Chapter 7
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Chapter 7. Organizational Structures. Managerial Structures. Any business that employs more than one person needs a management plan. Management plan = divides a company into different departments run by different managers. Managers: Direct workers Coordinate activities Solve provlems.

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Chapter 7

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Chapter 7

Chapter 7

Organizational Structures


Managerial structures

Managerial Structures

  • Any business that employs more than one person needs a management plan.

  • Management plan = divides a company into different departments run by different managers.

  • Managers:

    • Direct workers

    • Coordinate activities

    • Solve provlems


Managerial structures1

Managerial Structures

  • Organizational chart = shows how a business is structured and who is in charge of whom.

  • Different ways to organize management:

  • Line authority = managers at the top of the line are in charge of those beneath them, and so on. This is centralized organization = puts authority in one place, with top management.

  • Decentralized organization = gives authority to a number of different managers to run their own departments.

    • Example: you might have one person run the production department and another person in charge of marketing.


Managerial structures2

Managerial Structures

  • Formal Structure

    • Departmentalized

    • Departmentalization = divides responsibility among specific units, or departments.

    • Departments can be organized by what they do, what they make, or by region.

  • Informal Structure

    • A lot of small businesses

    • Don’t need a lot of managers


Review

Review

1. Explain the organizational structures of business.

Businesses can be structured formally or informally. A formal structure is usually departmentalized. An organization can also be centralized, with authority placed at the top, or decentralized, with authority given to a number of different managers.

2. Give an example of departmentalization.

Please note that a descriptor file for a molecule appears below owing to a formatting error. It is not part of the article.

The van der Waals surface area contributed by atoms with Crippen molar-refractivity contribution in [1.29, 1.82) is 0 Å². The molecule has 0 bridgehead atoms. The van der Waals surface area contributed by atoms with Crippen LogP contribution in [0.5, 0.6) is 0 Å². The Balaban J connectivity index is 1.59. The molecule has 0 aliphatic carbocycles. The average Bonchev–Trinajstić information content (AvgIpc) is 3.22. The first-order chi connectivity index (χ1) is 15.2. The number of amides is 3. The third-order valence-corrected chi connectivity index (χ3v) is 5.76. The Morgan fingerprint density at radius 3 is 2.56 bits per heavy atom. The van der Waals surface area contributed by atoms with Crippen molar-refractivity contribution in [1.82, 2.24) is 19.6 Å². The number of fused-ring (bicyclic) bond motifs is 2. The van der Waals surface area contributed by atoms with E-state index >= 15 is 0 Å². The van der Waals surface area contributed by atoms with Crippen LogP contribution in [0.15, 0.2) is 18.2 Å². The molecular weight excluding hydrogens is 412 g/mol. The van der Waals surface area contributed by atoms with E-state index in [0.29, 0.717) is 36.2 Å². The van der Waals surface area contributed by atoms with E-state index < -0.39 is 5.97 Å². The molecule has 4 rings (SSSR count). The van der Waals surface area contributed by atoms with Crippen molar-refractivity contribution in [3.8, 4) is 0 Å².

Sales, marketing, inventory, production, etc.


Levels of management

Levels of Management

  • Every aspect of business has to be managed from setting goals to meeting them.

  • Most businesses have three levels of managers:

  • Top-level managers

    • Responsible for setting goals and planning for the future. Titles like president, vice president, and chief executive officer (CEO).

  • Middle managers

    • Carry out decisions of top management. Titles like plant manager, regional manager, and department head.

  • Operational managers

    • Responsible for daily operations of the business. Duties include overseeing workers and meeting deadlines. Titles like supervisor, office manager, and crew leader.


Review1

Review

1. What are the three levels of management?

Top-level, middle-level, and operational.

2. Which of the three levels is most involved in the day-to-day supervision of employees?

Operational managers


Managerial functions

Managerial Functions

A good manager carries out the four different functions of business:

  • Planning and Staffing: setting realistic goals, deciding how the company should perform, and asking key questions

  • Organizing: assigning managers different tasks and coordinating their tasks, checking budgets, and determining who makes decisions and who answers to whom.


Managerial functions continued

Managerial Functions Continued

3. Leading: creating a vision of the company to inspire employees, setting standards, communicating with employees to provide guidance and resolution of conflicts, training, encouraging and motivating employees, and offering incentives.

4. Controlling: keeping the company on track and making sure all goals are met, monitoring the budget, the schedule, and the quality of the product, monitoring employees and reviewing their performance, and monitoring customer satisfaction.


Review2

Review

1. What are the four functions of management?

planning, organizing, leading, and controlling

2. What is a manger’s objective in leading?

maximize potential


Is being a manager for you

Is Being a Manager for You?

Most managers begin their career as a company employee and are promoted after they have gained experience and have shown certain qualities.

  • Ability to perform varied activities

  • Ability to work under pressure

  • Effective communication

  • Interpersonal skills

  • Ability to gather and use information (managers must be aware of the events and forces in the global market that affect their business.)


Is being a manager for you continued

Is Being a Manager for You? Continued

Advantages

  • Higher pay

  • Prestige

  • More influence on how the company is run

  • Greater control over their time & how they spend it

    Disadvantages

  • Blamed when things go wrong

  • Mistakes are more costly because their decisions affect many workers

  • Pressure to do things right the first time

  • Relationships with employees is different than with fellow managers


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